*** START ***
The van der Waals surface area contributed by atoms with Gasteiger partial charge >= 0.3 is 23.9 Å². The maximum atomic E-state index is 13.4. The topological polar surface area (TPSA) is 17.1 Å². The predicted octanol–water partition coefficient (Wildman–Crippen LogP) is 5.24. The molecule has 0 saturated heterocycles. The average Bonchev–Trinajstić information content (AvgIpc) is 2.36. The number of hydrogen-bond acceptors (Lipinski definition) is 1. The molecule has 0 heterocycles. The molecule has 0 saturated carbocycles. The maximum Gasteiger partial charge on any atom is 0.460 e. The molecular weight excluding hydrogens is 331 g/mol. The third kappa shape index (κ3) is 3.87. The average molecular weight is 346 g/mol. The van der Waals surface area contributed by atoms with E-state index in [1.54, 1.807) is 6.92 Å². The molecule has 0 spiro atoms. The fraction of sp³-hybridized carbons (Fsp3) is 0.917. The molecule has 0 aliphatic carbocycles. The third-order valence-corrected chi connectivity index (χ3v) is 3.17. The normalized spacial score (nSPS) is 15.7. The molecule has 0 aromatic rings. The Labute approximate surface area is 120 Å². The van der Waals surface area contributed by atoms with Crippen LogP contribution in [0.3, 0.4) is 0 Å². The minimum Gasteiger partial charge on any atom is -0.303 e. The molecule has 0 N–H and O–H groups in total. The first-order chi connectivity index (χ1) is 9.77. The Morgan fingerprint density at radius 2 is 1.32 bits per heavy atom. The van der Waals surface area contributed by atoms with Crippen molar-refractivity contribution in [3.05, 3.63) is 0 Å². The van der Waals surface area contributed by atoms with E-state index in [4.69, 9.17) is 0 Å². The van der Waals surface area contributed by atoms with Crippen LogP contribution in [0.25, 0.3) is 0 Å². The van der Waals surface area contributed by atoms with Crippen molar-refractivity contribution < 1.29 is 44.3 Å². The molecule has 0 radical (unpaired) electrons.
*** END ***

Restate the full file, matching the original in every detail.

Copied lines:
The van der Waals surface area contributed by atoms with Gasteiger partial charge >= 0.3 is 23.9 Å². The maximum atomic E-state index is 13.4. The topological polar surface area (TPSA) is 17.1 Å². The predicted octanol–water partition coefficient (Wildman–Crippen LogP) is 5.24. The molecule has 0 saturated heterocycles. The average Bonchev–Trinajstić information content (AvgIpc) is 2.36. The number of hydrogen-bond acceptors (Lipinski definition) is 1. The molecule has 0 heterocycles. The molecule has 0 saturated carbocycles. The maximum Gasteiger partial charge on any atom is 0.460 e. The molecular weight excluding hydrogens is 331 g/mol. The third kappa shape index (κ3) is 3.87. The average molecular weight is 346 g/mol. The van der Waals surface area contributed by atoms with E-state index in [1.54, 1.807) is 6.92 Å². The molecule has 0 spiro atoms. The fraction of sp³-hybridized carbons (Fsp3) is 0.917. The molecule has 0 aliphatic carbocycles. The third-order valence-corrected chi connectivity index (χ3v) is 3.17. The normalized spacial score (nSPS) is 15.7. The molecule has 0 aromatic rings. The Labute approximate surface area is 120 Å². The van der Waals surface area contributed by atoms with Crippen LogP contribution in [0.3, 0.4) is 0 Å². The minimum Gasteiger partial charge on any atom is -0.303 e. The molecule has 0 N–H and O–H groups in total. The first-order chi connectivity index (χ1) is 9.77. The Morgan fingerprint density at radius 2 is 1.32 bits per heavy atom. The van der Waals surface area contributed by atoms with Crippen molar-refractivity contribution in [3.05, 3.63) is 0 Å². The van der Waals surface area contributed by atoms with E-state index in [4.69, 9.17) is 0 Å². The van der Waals surface area contributed by atoms with Crippen LogP contribution in [0.25, 0.3) is 0 Å². The van der Waals surface area contributed by atoms with Crippen molar-refractivity contribution < 1.29 is 44.3 Å². The molecule has 0 radical (unpaired) electrons.